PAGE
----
No, we’re not describing a dystopian future where all the Donald Trump critics have mysteriously disappeared, Donald has become immortal and will rule America forever (sorry for the nightmares), we’re describing the setting for The Royal Lyceum’s festive production of 'The Arabian Nights'.
The new take on the old classic, adapted by Suhayla El-Bushra and directed by Joe Douglas, had its world premiere at The Lyceum at the end of November.
The play follows protagonist Scheherazade (Rehanna MacDonald), a child who enchants the cruel ruling sultan (Nicholas Karimi) with her fanciful legends and stories ranging from genies and Sinbad to chess-playing monkeys. Scheherazade’s mother is one of those imprisoned under the relentless laws of the sultan, and though the play is really a series of fun little stories which run one after another, the overarching narrative is of the young girl’s quest to free her mother.
It’s a production which is aimed at families looking for a festive theatre trip and is child-friendly - the language is simple and the performances over the top for a lot of the production.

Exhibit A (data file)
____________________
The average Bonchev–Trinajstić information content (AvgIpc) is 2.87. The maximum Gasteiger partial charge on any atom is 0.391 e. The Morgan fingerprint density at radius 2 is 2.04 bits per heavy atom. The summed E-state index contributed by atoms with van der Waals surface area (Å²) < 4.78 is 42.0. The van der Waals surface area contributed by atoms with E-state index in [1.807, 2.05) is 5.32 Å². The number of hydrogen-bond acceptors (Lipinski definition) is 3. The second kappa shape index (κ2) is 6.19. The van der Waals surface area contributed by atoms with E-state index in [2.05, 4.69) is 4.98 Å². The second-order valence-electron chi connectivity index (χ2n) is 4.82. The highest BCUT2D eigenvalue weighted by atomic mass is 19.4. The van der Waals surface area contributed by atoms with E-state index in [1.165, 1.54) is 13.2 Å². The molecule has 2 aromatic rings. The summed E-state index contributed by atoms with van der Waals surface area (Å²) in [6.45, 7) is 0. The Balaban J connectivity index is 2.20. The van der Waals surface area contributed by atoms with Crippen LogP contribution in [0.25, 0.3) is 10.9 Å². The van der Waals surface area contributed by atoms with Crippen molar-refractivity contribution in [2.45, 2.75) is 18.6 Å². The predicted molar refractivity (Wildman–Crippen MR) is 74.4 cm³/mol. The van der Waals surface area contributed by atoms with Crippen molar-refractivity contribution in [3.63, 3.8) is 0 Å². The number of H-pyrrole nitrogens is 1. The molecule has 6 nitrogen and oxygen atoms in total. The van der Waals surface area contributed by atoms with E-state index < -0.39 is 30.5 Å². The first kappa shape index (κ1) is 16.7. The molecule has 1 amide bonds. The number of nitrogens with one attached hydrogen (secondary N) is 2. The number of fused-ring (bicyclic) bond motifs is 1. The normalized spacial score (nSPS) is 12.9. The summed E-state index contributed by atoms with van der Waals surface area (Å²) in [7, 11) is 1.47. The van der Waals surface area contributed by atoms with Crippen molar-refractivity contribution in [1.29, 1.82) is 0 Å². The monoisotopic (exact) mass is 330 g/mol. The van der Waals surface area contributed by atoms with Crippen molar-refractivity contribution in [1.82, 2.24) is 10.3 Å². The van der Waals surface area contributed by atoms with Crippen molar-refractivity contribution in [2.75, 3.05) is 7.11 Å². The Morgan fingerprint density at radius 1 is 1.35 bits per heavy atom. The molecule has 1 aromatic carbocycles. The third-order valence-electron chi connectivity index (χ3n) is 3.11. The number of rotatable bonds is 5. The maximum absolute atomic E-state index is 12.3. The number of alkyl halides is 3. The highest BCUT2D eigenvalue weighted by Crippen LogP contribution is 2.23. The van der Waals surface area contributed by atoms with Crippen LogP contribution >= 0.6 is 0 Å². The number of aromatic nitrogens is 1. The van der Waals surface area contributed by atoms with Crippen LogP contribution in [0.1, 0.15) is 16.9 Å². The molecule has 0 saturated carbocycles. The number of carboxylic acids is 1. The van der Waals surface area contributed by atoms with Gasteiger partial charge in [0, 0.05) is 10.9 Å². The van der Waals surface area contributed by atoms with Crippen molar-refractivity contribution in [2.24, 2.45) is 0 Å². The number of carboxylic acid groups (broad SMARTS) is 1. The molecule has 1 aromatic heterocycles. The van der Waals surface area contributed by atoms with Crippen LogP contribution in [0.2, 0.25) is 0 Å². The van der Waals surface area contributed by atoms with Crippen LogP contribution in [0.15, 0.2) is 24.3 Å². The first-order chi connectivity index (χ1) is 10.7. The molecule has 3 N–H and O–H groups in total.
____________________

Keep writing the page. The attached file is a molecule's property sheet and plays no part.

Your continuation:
The sheer volume of flatulence humour is quite overwhelming as well. We could have done with less farting dogs if we’re being honest. Other farsical comedy instalments were handled much better though - the dancing goats were genuinely fantastic and the amenable guards always welcome.
The production verges on pantomime at times, with one of the numerous songs asking for audience participation. The lyrics to the songs weren't great, but the music itself really was brilliant and great for transporting you to the setting in Baghdad.
The costuming and colour scheme of the play is brilliant throughout, as always seems to be the case at The Lyceum, and it’s worth commending even just the decision to stage such a positive, pro-immigration, Middle Eastern play, however famous and well-known the original text. Aimed at kids, it’s the kind of thing that can only have a positive further impact.
A magical carpet ride through Middle Eastern legend, and one that is sure to go down well with the family audience. The second act is definitely stronger than the first, and its certainly not without its flaws, but all in all it's a lot of fun.